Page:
In our article "Expanding Comfort Zones" in the Fall 2012 issue of Stroke Connection Magazine, we focus on a topic that we've heard about from many stroke families over the years: how friends and family tend to dwindle, and sometimes disappear, after a stroke. It seems to happen even more often when aphasia is involved. As fluency evaporates, sometimes friends do, too.
Most people need to be educated about aphasia; they also need some suggestions about how to communicate with a survivor who has aphasia. In our article, we recommend giving written information to family and friends to help them understand the situation. Encourage them to ask questions.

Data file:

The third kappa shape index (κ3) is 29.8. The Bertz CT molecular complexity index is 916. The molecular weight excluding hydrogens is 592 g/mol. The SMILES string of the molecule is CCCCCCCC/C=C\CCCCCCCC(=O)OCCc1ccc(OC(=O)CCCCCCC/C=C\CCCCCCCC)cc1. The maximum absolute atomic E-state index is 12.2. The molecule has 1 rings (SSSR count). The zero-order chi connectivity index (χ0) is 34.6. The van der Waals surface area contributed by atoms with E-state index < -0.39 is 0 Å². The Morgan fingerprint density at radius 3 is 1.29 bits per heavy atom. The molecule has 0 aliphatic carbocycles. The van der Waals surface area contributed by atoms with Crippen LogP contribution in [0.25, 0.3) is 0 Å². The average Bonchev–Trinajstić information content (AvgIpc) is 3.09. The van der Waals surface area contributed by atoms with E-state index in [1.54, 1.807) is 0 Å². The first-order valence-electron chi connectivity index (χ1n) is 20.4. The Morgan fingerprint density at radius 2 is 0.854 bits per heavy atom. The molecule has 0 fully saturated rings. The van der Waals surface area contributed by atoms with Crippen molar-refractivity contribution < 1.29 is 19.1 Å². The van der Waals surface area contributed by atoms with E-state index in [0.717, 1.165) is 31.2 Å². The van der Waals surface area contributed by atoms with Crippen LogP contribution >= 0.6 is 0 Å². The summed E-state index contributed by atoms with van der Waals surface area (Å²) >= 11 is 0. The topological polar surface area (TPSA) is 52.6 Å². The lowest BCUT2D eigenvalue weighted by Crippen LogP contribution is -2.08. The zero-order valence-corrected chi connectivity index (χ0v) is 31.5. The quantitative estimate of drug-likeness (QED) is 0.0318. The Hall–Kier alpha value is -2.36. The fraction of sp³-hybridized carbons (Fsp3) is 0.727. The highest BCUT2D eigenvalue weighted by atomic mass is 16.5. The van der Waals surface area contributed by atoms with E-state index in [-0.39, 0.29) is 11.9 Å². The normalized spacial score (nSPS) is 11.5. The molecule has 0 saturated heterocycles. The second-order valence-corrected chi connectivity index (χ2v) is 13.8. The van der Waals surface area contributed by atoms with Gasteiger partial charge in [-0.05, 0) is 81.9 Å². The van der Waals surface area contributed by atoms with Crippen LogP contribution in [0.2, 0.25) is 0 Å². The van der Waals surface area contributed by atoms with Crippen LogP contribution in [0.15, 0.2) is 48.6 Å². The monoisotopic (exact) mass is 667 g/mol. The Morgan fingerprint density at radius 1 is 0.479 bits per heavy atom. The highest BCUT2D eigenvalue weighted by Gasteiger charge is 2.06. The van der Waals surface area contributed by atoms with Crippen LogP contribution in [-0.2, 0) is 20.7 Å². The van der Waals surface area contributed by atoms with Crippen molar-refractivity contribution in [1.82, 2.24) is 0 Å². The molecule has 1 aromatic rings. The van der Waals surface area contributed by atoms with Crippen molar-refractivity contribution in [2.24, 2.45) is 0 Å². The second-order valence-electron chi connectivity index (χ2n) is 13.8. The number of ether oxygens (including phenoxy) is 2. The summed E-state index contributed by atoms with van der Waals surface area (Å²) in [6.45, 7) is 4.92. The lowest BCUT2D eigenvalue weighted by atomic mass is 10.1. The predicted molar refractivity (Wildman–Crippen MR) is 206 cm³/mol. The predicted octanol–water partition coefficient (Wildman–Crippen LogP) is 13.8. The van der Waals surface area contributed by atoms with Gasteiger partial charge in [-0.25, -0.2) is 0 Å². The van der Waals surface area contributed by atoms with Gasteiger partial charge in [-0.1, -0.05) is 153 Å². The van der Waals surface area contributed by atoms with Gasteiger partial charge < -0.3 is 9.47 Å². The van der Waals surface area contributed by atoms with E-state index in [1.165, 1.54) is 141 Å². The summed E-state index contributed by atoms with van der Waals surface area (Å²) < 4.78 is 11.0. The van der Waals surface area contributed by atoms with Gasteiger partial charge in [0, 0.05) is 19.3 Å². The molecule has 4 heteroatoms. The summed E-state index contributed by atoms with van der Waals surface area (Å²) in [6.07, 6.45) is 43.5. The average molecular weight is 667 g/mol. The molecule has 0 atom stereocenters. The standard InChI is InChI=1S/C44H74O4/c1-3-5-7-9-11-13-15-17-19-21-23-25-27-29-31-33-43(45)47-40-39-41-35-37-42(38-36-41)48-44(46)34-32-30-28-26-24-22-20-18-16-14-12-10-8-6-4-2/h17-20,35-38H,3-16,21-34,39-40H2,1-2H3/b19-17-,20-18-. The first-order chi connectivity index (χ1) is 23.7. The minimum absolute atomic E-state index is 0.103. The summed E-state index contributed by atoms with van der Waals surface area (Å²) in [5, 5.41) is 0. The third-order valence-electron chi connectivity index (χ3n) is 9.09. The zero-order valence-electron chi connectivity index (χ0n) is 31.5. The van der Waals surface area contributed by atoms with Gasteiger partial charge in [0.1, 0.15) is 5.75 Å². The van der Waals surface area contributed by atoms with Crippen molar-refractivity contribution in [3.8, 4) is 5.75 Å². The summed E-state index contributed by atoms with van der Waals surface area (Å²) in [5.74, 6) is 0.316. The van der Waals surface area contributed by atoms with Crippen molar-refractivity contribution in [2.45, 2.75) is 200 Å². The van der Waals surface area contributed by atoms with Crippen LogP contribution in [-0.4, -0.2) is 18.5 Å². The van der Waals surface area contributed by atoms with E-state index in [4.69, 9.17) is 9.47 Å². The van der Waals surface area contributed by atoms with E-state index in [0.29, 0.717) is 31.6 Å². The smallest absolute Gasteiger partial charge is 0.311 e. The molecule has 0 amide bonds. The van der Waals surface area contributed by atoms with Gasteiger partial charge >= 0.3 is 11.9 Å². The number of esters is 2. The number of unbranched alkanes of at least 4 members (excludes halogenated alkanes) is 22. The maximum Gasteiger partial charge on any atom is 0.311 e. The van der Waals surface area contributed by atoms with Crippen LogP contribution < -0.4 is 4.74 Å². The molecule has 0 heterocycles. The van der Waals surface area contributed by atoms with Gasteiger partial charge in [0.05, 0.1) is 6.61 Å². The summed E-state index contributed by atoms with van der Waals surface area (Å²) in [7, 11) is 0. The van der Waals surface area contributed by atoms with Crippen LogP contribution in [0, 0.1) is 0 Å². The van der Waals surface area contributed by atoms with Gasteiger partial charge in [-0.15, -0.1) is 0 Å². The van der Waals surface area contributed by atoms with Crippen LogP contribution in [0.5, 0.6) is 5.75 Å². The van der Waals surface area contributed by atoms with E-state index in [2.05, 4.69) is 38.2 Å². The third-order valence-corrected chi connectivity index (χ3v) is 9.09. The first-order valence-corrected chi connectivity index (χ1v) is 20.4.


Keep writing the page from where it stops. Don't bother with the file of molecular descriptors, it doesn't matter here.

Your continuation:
The American Speech Language and Hearing Association has developed a quick and easy educational tip sheet for us, Communication After Stroke: Understanding How Stroke Affects Language & Speech, that you can download from the link below. Highlight the information in the sheet that is specific to your, or your loved one's experience to help friends and family understand, expand their comfort zones and be available to support and enjoy your relationships.
Also provided below are links to other areas to find helpful information for yourself, or to share with others as you help them to understand more about your stroke recovery journey.
Communication After Stroke: Understanding How Stroke Affects Language & Speech (downloadable pdf from the American Speech, Language & Hearing Association)
Conditions Impacting Communication After Stroke
Especially For Family Caregivers